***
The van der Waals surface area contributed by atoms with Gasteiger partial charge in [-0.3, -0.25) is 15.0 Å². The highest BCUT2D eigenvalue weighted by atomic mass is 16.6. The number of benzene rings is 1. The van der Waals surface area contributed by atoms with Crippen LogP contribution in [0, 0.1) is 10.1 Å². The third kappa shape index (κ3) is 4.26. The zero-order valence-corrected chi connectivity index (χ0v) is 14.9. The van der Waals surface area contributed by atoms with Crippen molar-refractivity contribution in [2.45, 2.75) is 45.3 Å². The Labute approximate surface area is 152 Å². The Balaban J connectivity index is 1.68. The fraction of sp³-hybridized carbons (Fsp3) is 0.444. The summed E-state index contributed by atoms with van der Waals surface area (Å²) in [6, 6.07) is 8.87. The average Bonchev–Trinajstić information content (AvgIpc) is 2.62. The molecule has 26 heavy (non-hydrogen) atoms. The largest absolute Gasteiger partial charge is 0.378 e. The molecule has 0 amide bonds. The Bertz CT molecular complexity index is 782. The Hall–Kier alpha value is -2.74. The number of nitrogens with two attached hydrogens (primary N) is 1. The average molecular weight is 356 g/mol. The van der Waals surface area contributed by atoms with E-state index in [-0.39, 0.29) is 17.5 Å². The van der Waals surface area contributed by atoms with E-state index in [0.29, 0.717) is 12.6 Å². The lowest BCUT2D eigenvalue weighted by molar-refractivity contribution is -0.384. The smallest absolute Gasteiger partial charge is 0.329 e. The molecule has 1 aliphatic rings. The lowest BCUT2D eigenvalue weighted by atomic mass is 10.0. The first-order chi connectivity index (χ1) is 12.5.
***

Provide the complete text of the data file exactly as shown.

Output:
The van der Waals surface area contributed by atoms with Gasteiger partial charge in [-0.3, -0.25) is 15.0 Å². The highest BCUT2D eigenvalue weighted by atomic mass is 16.6. The number of benzene rings is 1. The van der Waals surface area contributed by atoms with Crippen LogP contribution in [0, 0.1) is 10.1 Å². The third kappa shape index (κ3) is 4.26. The zero-order valence-corrected chi connectivity index (χ0v) is 14.9. The van der Waals surface area contributed by atoms with Crippen molar-refractivity contribution in [2.45, 2.75) is 45.3 Å². The Labute approximate surface area is 152 Å². The Balaban J connectivity index is 1.68. The fraction of sp³-hybridized carbons (Fsp3) is 0.444. The summed E-state index contributed by atoms with van der Waals surface area (Å²) in [6, 6.07) is 8.87. The average Bonchev–Trinajstić information content (AvgIpc) is 2.62. The molecule has 26 heavy (non-hydrogen) atoms. The largest absolute Gasteiger partial charge is 0.378 e. The molecule has 0 amide bonds. The Bertz CT molecular complexity index is 782. The Hall–Kier alpha value is -2.74. The number of nitrogens with two attached hydrogens (primary N) is 1. The average molecular weight is 356 g/mol. The van der Waals surface area contributed by atoms with E-state index in [-0.39, 0.29) is 17.5 Å². The van der Waals surface area contributed by atoms with E-state index in [0.29, 0.717) is 12.6 Å². The lowest BCUT2D eigenvalue weighted by molar-refractivity contribution is -0.384. The smallest absolute Gasteiger partial charge is 0.329 e. The molecule has 1 aliphatic rings. The lowest BCUT2D eigenvalue weighted by atomic mass is 10.0. The first-order chi connectivity index (χ1) is 12.5.